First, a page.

Tuesday, October 21, 2014

Read Me a Story

Do you remember sitting on a loved one's lap listening to a story?  Whether it was at home or at school, I've always enjoyed listening to others read me a story.      

When should you start reading to your child?
Right away! Some even suggest reading to your child while they are still in the womb.  Of course little babies will not understand all the words, but there are great benefits from doing so. 

Reading with your young child:
  • Creates a bond between parent and child
  • Familiarizes the baby with words, sounds, pictures
  • Builds the child's vocabulary
  • Encourages imagination
  • Stimulates an interest in sounds and enhances listening skills
  • Improves communication skills
  • Helps children enjoy reading later in life
I know a family where all of the children have started reading books before attending kindergarten.  How do they do it? One of the reasons is that reading is a huge part of their family.  When the children were very young, their parents constantly read to them, and soon the older siblings took on the role of reading to the younger ones.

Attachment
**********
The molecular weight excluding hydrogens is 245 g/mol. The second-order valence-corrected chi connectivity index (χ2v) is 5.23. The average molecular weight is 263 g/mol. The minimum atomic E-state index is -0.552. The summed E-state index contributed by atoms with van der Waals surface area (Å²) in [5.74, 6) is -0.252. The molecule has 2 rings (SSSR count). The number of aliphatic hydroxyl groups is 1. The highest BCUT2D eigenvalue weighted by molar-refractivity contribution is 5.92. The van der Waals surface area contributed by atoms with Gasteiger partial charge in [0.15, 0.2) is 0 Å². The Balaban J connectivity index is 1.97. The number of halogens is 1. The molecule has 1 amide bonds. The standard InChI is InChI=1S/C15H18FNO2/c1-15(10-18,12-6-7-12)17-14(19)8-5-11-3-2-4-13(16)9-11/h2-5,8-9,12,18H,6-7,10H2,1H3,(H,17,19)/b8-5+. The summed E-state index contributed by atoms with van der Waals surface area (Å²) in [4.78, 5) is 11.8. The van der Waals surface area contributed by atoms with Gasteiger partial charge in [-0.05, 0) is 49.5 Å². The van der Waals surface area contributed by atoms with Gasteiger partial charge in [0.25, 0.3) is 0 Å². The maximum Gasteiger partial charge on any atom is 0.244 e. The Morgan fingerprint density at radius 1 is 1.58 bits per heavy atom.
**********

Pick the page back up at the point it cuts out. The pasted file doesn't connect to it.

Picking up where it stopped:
Here are some suggestions on how to improve your reading time with your baby:
  • Read short stories (babies don't have very long attention spans)
  • Simplify the story (you don't have to read word for word, but can keep it simple, using fewer words)
  • Be enthusiastic (fluctuate your voice and show some emotion)
  • Use board books to decrease book damage (most babies love to touch)
  • Make your own books or stories using photo albums or pictures of the family
  • Read books with bright colors and lots of pictures
For more information and additional suggestions visit: Scholastic, AAP News, or the Baby Center.

Be the one to read to your children.  It takes time and patience, but these few minutes spent reading with your baby can make all the difference.
What are some of your favorite books to read to your children?

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